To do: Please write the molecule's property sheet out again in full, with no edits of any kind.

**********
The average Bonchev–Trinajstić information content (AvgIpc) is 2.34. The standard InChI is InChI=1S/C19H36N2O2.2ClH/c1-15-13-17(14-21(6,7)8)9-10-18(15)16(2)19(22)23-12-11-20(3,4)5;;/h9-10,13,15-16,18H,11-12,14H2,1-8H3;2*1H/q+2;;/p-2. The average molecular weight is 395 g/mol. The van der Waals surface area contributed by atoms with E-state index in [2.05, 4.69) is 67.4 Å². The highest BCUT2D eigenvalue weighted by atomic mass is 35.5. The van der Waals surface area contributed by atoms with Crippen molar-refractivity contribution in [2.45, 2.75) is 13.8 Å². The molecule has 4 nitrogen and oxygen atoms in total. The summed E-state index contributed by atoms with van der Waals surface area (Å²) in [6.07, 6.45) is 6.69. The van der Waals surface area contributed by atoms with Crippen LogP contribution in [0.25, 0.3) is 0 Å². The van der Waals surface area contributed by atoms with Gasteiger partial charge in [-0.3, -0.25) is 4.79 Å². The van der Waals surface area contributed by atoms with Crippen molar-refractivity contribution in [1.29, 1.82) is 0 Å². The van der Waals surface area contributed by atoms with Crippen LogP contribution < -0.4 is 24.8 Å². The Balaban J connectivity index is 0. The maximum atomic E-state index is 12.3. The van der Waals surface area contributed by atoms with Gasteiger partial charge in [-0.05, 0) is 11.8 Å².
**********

The average Bonchev–Trinajstić information content (AvgIpc) is 2.34. The standard InChI is InChI=1S/C19H36N2O2.2ClH/c1-15-13-17(14-21(6,7)8)9-10-18(15)16(2)19(22)23-12-11-20(3,4)5;;/h9-10,13,15-16,18H,11-12,14H2,1-8H3;2*1H/q+2;;/p-2. The average molecular weight is 395 g/mol. The van der Waals surface area contributed by atoms with E-state index in [2.05, 4.69) is 67.4 Å². The highest BCUT2D eigenvalue weighted by atomic mass is 35.5. The van der Waals surface area contributed by atoms with Crippen molar-refractivity contribution in [2.45, 2.75) is 13.8 Å². The molecule has 4 nitrogen and oxygen atoms in total. The summed E-state index contributed by atoms with van der Waals surface area (Å²) in [6.07, 6.45) is 6.69. The van der Waals surface area contributed by atoms with Crippen LogP contribution in [0.25, 0.3) is 0 Å². The van der Waals surface area contributed by atoms with Gasteiger partial charge in [-0.3, -0.25) is 4.79 Å². The van der Waals surface area contributed by atoms with Crippen molar-refractivity contribution in [1.29, 1.82) is 0 Å². The van der Waals surface area contributed by atoms with Crippen LogP contribution < -0.4 is 24.8 Å². The Balaban J connectivity index is 0. The maximum atomic E-state index is 12.3. The van der Waals surface area contributed by atoms with Gasteiger partial charge in [-0.05, 0) is 11.8 Å².